Alumni make strides in government roles

With news of nearly daily firings coming from the White House and Congress struggling to pass major legislation, school alumni have experienced mixed success in their own bids for political office.

Reelected Los Angeles Mayor Eric Garcetti ’88 won his March election by a landslide, and newly minted LAUSD School Board member Nick Melvoin ’04 won his June runoff against former School Board President Steve Zimmer.

Both of their terms started in July, and they will remain in their positions until 2022 due to a one-time change in the term limit policy.
The change was made in an effort to boost voter turnout, which stood at nearly 12 percent for the March mayoral election.

Garcetti earned over 81 percent of the vote in his election victory while facing 11 other candidates. Melvoin won with 57 percent.

Garcetti, who has frequently been mentioned as a potential presidential candidate by news outlets such as Politico and The New York Times, emphasized his economic record as mayor during his campaign.
Garcetti presided over an increase in the minimum wage and a lowering of business taxes during his first term as mayor.

“To be mayor of LA you have to engage people—you have to earn their love and respect but you have to be strong enough to get things done,” Garcetti said in an all school assembly in 2013.

In contrast, Robert Lee Ahn ’94 lost his own bid to represent Downtown Los Angeles in Congress.

The election was triggered by California Attorney General Xavier Becerra’s resignation to assume his current position.

While Ahn advanced to a runoff June 6, he only gained about 41 percent of the vote.

“I would say that my Harvard-Westlake experience and education has really formed so much of my foundation and really helped shape a lot of my principles and core beliefs, so I’m forever grateful to Harvard-Westlake and the Harvard-Westlake community for making me the person I am today,” Ahn said in May.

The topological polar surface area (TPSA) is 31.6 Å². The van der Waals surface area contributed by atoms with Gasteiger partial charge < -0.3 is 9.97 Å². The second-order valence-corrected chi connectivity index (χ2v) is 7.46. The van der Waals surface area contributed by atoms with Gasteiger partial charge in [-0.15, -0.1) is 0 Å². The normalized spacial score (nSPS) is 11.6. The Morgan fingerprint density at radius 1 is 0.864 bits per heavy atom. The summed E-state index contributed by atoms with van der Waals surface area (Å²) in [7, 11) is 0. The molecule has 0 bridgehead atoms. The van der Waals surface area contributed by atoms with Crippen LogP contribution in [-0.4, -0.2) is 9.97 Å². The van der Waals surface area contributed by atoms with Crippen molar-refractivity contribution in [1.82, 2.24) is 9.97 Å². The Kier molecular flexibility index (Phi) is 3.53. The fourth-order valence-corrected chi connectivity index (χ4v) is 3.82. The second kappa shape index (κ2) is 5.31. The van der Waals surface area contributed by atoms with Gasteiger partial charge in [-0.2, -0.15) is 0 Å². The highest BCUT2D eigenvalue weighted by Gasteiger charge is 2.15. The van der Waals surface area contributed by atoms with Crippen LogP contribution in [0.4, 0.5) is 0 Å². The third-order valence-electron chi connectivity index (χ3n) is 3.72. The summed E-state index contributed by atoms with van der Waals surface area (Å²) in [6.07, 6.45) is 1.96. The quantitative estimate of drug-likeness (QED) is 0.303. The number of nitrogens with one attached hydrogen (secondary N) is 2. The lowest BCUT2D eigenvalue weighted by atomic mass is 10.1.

He faced then-State Assemblyman Jimmy Gomez in the election. Ahn campaigned against the failed Republican health care proposal while acknowledging his own past as a Republican.

If he had been elected, Ahn would have been the first Korean American elected to Congress in more than 20 years.

“I think it would’ve been great to have a Korean American representative in the Los Angeles community, but I think ultimately this is just another opportunity for other Korean Americans to step up and maybe good luck will happen next time,” Calvin Koo ’18 said.

Additionally, Special Assistant to the President Julia Hahn ’09, who joined the Trump administration in January, is expected to leave the White House following former Chief Strategist Steve Bannon’s departure earlier this month.

Before entering the White House, Hahn worked under Bannon and editor-in-chief Alexander Marlow ’04 at Breitbart News, a right wing website.

Hahn worked for talk show host Laura Ingraham before she joined the website.

During her time at Harvard-Westlake, Hahn participated in mock trial, created a fundraiser for the purpose of helping orphan children get American host families and was a member of the jazz band.

Hahn was believed to be ideologically similar to Bannon, and in February The New Yorker described her as “Steve Bannon’s Bannon.”

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